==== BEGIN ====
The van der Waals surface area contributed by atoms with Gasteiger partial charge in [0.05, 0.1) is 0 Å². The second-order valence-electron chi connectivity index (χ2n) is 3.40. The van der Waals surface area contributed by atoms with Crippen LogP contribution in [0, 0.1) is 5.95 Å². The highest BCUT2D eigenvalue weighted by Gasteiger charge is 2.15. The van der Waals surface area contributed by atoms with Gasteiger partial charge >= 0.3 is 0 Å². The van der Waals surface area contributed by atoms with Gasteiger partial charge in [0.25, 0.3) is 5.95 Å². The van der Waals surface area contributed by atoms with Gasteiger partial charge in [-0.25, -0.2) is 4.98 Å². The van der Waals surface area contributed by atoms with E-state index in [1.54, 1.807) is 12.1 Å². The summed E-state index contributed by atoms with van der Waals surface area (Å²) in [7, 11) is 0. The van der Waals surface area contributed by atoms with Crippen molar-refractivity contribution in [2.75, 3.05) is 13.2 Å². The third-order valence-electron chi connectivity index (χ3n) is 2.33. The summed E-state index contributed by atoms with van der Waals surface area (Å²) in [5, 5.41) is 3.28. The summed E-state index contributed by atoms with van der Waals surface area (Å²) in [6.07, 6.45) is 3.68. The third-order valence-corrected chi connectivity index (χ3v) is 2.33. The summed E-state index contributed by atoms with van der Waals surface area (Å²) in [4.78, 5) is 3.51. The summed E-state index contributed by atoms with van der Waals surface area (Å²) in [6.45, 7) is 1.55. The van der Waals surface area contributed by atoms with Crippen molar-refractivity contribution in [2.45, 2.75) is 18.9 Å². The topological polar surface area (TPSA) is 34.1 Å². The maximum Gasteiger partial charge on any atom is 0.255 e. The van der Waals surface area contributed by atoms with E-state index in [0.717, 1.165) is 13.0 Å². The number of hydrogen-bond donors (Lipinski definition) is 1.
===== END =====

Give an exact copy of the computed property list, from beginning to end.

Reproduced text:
The van der Waals surface area contributed by atoms with Gasteiger partial charge in [0.05, 0.1) is 0 Å². The second-order valence-electron chi connectivity index (χ2n) is 3.40. The van der Waals surface area contributed by atoms with Crippen LogP contribution in [0, 0.1) is 5.95 Å². The highest BCUT2D eigenvalue weighted by Gasteiger charge is 2.15. The van der Waals surface area contributed by atoms with Gasteiger partial charge >= 0.3 is 0 Å². The van der Waals surface area contributed by atoms with Gasteiger partial charge in [0.25, 0.3) is 5.95 Å². The van der Waals surface area contributed by atoms with Gasteiger partial charge in [-0.25, -0.2) is 4.98 Å². The van der Waals surface area contributed by atoms with E-state index in [1.54, 1.807) is 12.1 Å². The summed E-state index contributed by atoms with van der Waals surface area (Å²) in [7, 11) is 0. The van der Waals surface area contributed by atoms with Crippen molar-refractivity contribution in [2.75, 3.05) is 13.2 Å². The third-order valence-electron chi connectivity index (χ3n) is 2.33. The summed E-state index contributed by atoms with van der Waals surface area (Å²) in [5, 5.41) is 3.28. The summed E-state index contributed by atoms with van der Waals surface area (Å²) in [6.07, 6.45) is 3.68. The third-order valence-corrected chi connectivity index (χ3v) is 2.33. The summed E-state index contributed by atoms with van der Waals surface area (Å²) in [4.78, 5) is 3.51. The summed E-state index contributed by atoms with van der Waals surface area (Å²) in [6.45, 7) is 1.55. The van der Waals surface area contributed by atoms with Crippen molar-refractivity contribution in [2.45, 2.75) is 18.9 Å². The topological polar surface area (TPSA) is 34.1 Å². The maximum Gasteiger partial charge on any atom is 0.255 e. The van der Waals surface area contributed by atoms with E-state index in [0.717, 1.165) is 13.0 Å². The number of hydrogen-bond donors (Lipinski definition) is 1.